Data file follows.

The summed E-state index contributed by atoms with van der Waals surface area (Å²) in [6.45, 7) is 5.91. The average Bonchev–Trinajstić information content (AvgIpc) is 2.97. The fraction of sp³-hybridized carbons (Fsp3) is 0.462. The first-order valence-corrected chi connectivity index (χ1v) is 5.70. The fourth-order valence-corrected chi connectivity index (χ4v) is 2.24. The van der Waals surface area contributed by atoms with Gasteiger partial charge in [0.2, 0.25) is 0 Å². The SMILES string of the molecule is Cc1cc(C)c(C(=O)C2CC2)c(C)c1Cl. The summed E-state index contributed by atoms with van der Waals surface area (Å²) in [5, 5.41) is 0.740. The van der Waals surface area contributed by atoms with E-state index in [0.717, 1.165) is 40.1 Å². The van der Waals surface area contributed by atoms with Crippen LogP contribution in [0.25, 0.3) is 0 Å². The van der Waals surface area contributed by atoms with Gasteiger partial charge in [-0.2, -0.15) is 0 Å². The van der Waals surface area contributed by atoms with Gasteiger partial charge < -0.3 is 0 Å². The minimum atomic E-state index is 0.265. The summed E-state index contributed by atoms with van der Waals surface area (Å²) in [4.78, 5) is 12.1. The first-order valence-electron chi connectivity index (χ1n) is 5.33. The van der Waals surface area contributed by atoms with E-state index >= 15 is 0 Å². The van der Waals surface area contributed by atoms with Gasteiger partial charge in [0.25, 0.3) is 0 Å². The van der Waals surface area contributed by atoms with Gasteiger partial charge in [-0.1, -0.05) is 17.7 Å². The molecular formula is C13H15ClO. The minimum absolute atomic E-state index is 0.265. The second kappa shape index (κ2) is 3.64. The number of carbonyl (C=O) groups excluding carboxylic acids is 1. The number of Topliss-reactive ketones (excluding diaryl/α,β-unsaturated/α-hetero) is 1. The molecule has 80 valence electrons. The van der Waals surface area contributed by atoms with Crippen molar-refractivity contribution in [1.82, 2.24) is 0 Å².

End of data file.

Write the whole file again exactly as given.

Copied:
The summed E-state index contributed by atoms with van der Waals surface area (Å²) in [6.45, 7) is 5.91. The average Bonchev–Trinajstić information content (AvgIpc) is 2.97. The fraction of sp³-hybridized carbons (Fsp3) is 0.462. The first-order valence-corrected chi connectivity index (χ1v) is 5.70. The fourth-order valence-corrected chi connectivity index (χ4v) is 2.24. The van der Waals surface area contributed by atoms with Gasteiger partial charge in [0.2, 0.25) is 0 Å². The SMILES string of the molecule is Cc1cc(C)c(C(=O)C2CC2)c(C)c1Cl. The summed E-state index contributed by atoms with van der Waals surface area (Å²) in [5, 5.41) is 0.740. The van der Waals surface area contributed by atoms with E-state index in [0.717, 1.165) is 40.1 Å². The van der Waals surface area contributed by atoms with Crippen LogP contribution in [0.25, 0.3) is 0 Å². The van der Waals surface area contributed by atoms with Gasteiger partial charge in [-0.2, -0.15) is 0 Å². The van der Waals surface area contributed by atoms with Gasteiger partial charge < -0.3 is 0 Å². The minimum atomic E-state index is 0.265. The summed E-state index contributed by atoms with van der Waals surface area (Å²) in [4.78, 5) is 12.1. The first-order valence-electron chi connectivity index (χ1n) is 5.33. The van der Waals surface area contributed by atoms with E-state index >= 15 is 0 Å². The van der Waals surface area contributed by atoms with Gasteiger partial charge in [0.25, 0.3) is 0 Å². The van der Waals surface area contributed by atoms with Gasteiger partial charge in [-0.1, -0.05) is 17.7 Å². The molecular formula is C13H15ClO. The minimum absolute atomic E-state index is 0.265. The second kappa shape index (κ2) is 3.64. The number of carbonyl (C=O) groups excluding carboxylic acids is 1. The number of Topliss-reactive ketones (excluding diaryl/α,β-unsaturated/α-hetero) is 1. The molecule has 80 valence electrons. The van der Waals surface area contributed by atoms with Crippen molar-refractivity contribution in [1.82, 2.24) is 0 Å².